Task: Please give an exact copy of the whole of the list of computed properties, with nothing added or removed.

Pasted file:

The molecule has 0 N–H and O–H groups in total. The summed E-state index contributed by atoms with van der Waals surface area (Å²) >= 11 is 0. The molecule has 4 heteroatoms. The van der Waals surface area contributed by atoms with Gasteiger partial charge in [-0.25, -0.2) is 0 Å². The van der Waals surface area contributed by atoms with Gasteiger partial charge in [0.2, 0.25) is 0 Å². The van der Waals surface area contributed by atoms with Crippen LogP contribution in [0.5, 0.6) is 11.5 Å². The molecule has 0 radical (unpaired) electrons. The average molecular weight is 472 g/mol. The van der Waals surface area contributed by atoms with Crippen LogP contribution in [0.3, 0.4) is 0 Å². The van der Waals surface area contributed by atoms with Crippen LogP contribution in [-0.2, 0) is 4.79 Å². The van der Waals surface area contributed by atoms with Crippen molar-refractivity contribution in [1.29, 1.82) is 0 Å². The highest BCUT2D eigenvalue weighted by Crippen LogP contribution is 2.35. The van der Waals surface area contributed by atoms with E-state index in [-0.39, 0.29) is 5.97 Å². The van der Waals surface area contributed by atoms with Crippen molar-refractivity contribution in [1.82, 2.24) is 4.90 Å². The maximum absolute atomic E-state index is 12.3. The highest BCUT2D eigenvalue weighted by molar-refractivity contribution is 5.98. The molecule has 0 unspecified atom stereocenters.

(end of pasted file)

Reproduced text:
The molecule has 0 N–H and O–H groups in total. The summed E-state index contributed by atoms with van der Waals surface area (Å²) >= 11 is 0. The molecule has 4 heteroatoms. The van der Waals surface area contributed by atoms with Gasteiger partial charge in [-0.25, -0.2) is 0 Å². The van der Waals surface area contributed by atoms with Gasteiger partial charge in [0.2, 0.25) is 0 Å². The van der Waals surface area contributed by atoms with Crippen LogP contribution in [0.5, 0.6) is 11.5 Å². The molecule has 0 radical (unpaired) electrons. The average molecular weight is 472 g/mol. The van der Waals surface area contributed by atoms with Crippen LogP contribution in [0.3, 0.4) is 0 Å². The van der Waals surface area contributed by atoms with Crippen LogP contribution in [-0.2, 0) is 4.79 Å². The van der Waals surface area contributed by atoms with Crippen molar-refractivity contribution in [1.29, 1.82) is 0 Å². The highest BCUT2D eigenvalue weighted by Crippen LogP contribution is 2.35. The van der Waals surface area contributed by atoms with E-state index in [-0.39, 0.29) is 5.97 Å². The van der Waals surface area contributed by atoms with Crippen molar-refractivity contribution in [1.82, 2.24) is 4.90 Å². The maximum absolute atomic E-state index is 12.3. The highest BCUT2D eigenvalue weighted by molar-refractivity contribution is 5.98. The molecule has 0 unspecified atom stereocenters.